Cluster Preface: Alkene Halofunctionalization
Received: 12 February 2018
15 February 2018 (online)
Jeffrey N. Johnston is a 1992 graduate of Xavier University where he completed his B.S. Chemistry degree (Honors, summa cum laude). With summer research stints in medicinal, polymer, and inorganic pigment chemistry under his belt, he transitioned to synthetic organic chemistry at The Ohio State University where he worked with Leo Paquette for his graduate work (PhD 1997). He completed postdoctoral studies with David Evans at Harvard University (USA) and was supported by an NIH Postdoctoral Fellowship. His independent career began in 1999 at Indiana University, where he was promoted to Professor of Chemistry before moving to Vanderbilt University in 2006. He is currently a Stevenson Professor of Chemistry. The commitment of his students and postdoctoral scholars to the discovery and development of new reactions and reagents, particularly in enantioselective catalysis, have led to numerous honors, including the Cope Scholar Award, a Fellowship from the Japan Society for the Promotion of Science, a Swiss Chemical Society Lectureship, and an Eli Lilly Grantee Award. It was graduate student Mark Dobish's discovery of the chiral proton-catalyzed enantioselective iodolactonization reaction (J. Am Chem. Soc. 2012, 134, 6068) that began his group's exploits of alkene halofunctionalization reactions for the good of chemical synthesis.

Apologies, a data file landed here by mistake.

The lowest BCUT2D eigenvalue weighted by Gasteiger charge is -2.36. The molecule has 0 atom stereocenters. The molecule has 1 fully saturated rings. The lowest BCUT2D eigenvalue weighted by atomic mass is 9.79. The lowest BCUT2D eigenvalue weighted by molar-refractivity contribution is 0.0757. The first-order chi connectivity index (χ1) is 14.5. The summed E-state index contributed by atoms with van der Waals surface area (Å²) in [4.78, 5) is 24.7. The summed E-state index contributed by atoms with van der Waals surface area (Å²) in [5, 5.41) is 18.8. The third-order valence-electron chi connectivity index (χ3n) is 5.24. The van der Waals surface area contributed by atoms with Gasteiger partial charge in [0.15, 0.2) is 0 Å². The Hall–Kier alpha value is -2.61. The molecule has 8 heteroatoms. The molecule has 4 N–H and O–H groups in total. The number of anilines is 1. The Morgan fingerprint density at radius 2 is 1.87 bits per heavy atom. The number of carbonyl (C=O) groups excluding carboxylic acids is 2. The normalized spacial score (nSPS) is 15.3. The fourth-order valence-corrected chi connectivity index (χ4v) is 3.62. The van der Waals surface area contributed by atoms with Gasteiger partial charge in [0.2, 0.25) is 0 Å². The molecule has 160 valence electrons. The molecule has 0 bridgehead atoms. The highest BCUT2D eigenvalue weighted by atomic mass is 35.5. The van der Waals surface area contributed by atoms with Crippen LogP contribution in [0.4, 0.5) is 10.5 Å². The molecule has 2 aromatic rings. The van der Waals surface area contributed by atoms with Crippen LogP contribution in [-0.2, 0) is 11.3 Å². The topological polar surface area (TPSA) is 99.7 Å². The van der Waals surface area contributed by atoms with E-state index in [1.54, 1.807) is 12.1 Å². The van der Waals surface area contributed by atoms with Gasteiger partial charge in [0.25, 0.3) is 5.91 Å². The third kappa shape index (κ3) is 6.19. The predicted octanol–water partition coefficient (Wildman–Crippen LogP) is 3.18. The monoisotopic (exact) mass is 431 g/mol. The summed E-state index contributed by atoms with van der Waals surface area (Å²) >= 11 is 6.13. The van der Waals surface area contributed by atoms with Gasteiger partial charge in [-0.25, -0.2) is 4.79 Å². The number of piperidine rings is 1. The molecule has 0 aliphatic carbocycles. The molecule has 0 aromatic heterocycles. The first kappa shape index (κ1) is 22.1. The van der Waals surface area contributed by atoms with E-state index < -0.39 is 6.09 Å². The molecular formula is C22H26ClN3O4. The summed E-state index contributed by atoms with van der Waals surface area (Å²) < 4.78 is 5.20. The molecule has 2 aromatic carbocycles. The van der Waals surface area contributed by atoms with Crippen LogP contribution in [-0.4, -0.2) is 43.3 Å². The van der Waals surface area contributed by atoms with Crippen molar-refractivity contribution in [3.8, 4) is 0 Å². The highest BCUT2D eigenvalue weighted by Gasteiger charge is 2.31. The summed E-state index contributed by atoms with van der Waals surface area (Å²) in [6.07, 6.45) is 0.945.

Tomislav Rovis was born in Zagreb in former Yugoslavia but was largely raised in southern Ontario, Canada. He earned his PhD degree at the University of Toronto (Canada) in 1998 under the direction of Professor Mark Lautens. From 1998–2000, he was an NSERC Postdoctoral Fellow at Harvard University (USA) with Professor David A. Evans. In 2000, he began his independent career at Colorado State University and was promoted in 2005 to Associate Professor and in 2008 to Professor. His group’s accomplishments have been recognized by a number of awards including an Arthur C. Cope Scholar, an NSF CAREER Award, a Fellow of the American Association for the Advancement of Science and a Katritzky Young Investigator in Heterocyclic Chemistry. In 2016, he moved to Columbia University where he is currently Professor of Chemistry.
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